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  • *Prior to      2015, the 20 school districts that received the least funding had an average      A-F grade of an “A” with only 19% of their students living in poverty and less      than 16% of their student population self-described as being “non-white”.
         
         
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  • *From 2015      to 2016, for districts with greater than a 50% minority population (a majority      minority district), the total funding loss      was more than $13 million.
         
         
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  • *From 2015      to 2016, for districts with less than a 20% population of minority students,      the total funding increase was more      than $45 million.

 Clearly, this information must be considered when crafting new laws and funding formulas.

 Indiana leaders have continued to demonstrate through their actions a propensity for treating students equally rather than equitably.  Many State leaders have ignored the staggering statistics that demonstrate a funding shift to suburban, mostly-white districts at the expense of school districts with higher poverty and a higher percentage of minority students.  Passing such legislation without intentionally studying the impact these recent changes were going to have on minority students and children of poverty, for example, is nothing short of discriminatory.  Operating under this “veil of ignorance” makes terrible policy sense for the long-term health of Indiana’s cities and our State.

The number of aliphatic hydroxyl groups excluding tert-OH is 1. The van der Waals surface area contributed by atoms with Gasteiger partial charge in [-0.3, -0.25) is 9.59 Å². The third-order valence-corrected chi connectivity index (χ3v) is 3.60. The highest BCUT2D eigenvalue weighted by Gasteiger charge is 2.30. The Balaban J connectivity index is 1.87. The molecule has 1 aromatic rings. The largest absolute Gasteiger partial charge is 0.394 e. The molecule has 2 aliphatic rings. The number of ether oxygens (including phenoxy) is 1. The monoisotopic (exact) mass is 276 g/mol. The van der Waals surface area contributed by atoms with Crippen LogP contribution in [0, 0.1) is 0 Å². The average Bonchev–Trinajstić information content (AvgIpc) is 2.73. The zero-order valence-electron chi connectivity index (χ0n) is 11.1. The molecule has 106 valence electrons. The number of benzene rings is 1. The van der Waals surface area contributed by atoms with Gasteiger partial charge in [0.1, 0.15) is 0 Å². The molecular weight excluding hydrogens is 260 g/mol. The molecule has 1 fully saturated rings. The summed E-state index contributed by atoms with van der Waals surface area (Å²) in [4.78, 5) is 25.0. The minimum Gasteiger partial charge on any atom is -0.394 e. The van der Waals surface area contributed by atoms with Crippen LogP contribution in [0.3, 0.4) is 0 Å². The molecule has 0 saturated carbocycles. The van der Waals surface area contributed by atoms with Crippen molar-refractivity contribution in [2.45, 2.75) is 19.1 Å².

The English novelist Aldous Huxley once said, “Facts do not cease to exist because they are ignored.”  Indiana’s elected leaders MUST discontinue the practice of adopting education reform measures based on an outside think tank’s belief that such reform will work.  Furthermore, Hoosier leaders must take a more thoughtful look at past decisions that have been made; so together, we can understand whether these actions are negatively impacting a large group of Indiana’s K-12 population.

 The time is now for Indiana’s State leaders to seriously consider all the facts before continuing with “education reform” that heavily impacts Indiana’s students.  No longer can the benefit of a few outweigh the overall needs of the whole.  Indiana’s path forward requires equitable treatment of students, and this can only happen when we stop trying to make things the same.  We must stop creating stumbling blocks for many students in an effort to help a few select students.  It is time for us to understand fully the whole story and to learn completely the true impact of the decisions we make.  The stakes are too high for our students, and for our State, to act otherwise!